Thursday, April 18, 2013

Badvertising: Nestlé Calls Vitamin Spiked Nesquik Plus "Medicinal", Provides "Dose" for Kids

Want more proof corporations don't give one hoot about your health?

Look no further than Nestlé's Nesquik Plus. It's quite literally vitamin fortified chocolate syrup, and it's being marketing to parents as a means to improve the health of their children.

Nestlé is the largest largest food corporation in the world. As such what it does can fairly be considered representative of the food industry as a whole.  The fact that this product exists, let alone Nestlé's marketing of it as containing "medicinal ingredients" replete with "dosage" recommendations and health and function claims, I'd argue is proof positive that the only thing that concerns the food industry are profits.

So who's this product aimed at? Here's copy from Nestlé's 2011 product announcement,
"Enhanced with Vitamins B2, B6, B9, B12, C, D, E, Calcium and Iron and made with less sugar, NESQUIK PLUS is ideal for moms who are concerned about their kids’ diets as it adds even more nutrients to a glass of milk"
Because what could be healthier than multiple daily "doses" of Nesquik Plus where each "dose" contains 3 teaspoons of vitamin-fortified-sugar goodness?

Click on the image to see the "Recommended Dosage" and the "Medicinal Ingredients"
What's also fascinating is that the product is currently being sold on Canadian supermarket shelves. My understanding was that the discretionary fortification of food (the addition of vitamins and minerals to foods at the discretion of the food manufacturer) wasn't in fact legal in Canada, let alone the discretionary fortification of frickin' chocolate syrup.

A few days ago the Canadian government launched a new healthy living program. In the launch video Health Minister Leona Aglukkaq states,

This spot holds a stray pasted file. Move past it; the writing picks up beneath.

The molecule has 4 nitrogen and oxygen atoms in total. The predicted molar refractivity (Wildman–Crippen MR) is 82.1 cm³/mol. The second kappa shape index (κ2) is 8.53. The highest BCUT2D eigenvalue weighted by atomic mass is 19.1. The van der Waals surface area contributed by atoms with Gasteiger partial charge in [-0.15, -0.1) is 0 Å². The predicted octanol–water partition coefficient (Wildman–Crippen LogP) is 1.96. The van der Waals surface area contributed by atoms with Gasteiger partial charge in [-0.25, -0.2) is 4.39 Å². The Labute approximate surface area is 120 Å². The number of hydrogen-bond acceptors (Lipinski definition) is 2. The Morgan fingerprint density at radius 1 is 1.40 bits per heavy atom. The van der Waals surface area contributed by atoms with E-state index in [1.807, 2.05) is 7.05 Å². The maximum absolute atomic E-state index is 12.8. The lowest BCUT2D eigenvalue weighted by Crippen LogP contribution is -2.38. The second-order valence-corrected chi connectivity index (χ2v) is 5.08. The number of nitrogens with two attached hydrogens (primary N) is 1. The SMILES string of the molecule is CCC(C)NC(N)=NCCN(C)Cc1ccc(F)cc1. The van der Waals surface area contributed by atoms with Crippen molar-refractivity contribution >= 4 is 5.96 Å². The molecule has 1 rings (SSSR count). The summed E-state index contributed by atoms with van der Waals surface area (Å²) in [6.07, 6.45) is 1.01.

"Today I am pleased to announce that we are building on the momentum of the national Eat Well campaign that helps parents and children adopt healthier eating habits"
Carla Ventin the VP of Federal Government Affairs for the food industry's representative organization Food and Consumer Products of Canada in that same presser stated,
"This is a really important campaign for Canadians because what it does is improve the awareness and provide tools to consumers so that they can make better choices at the grocery stores for their families"
So here's my thought.  Rather than simply improving awareness and providing tools that I sincerely doubt more than 0.1% of Canadians will actually access and utilize, maybe a smarter choice would be to prevent companies like Nestlé from preying on parents with products like "medicinal" chocolate syrup and actually create and police robust labeling laws that in turn wouldn't put the onus on Canadians to carefully investigate each and every product they buy for bullshit? Or maybe at the very, very least, create laws that would deny the food industry the ability to literally add vitamins to candy as a marketing ploy?

Seems to me that the one of the main reasons we might need these campaigns is because either way our government has dropped the ball on protecting Canadian supermarket shoppers from the food industry, and this product's a great example. If Nesquik Plus is actually legal then I'd argue the government truly doesn't give the tiniest of craps for the parents its Eat Well campaign purports to champion. If it's not legal, then they're doing a piss poor job of policing the shelves as according to Nestlé the product's been duping Canadian parents since October 23rd, 2011.

[Hat tip to my undergrad classmate and now stellar intensivist Dr. Hy Dwosh for snapping and sending me the photos]

Bookmark and Share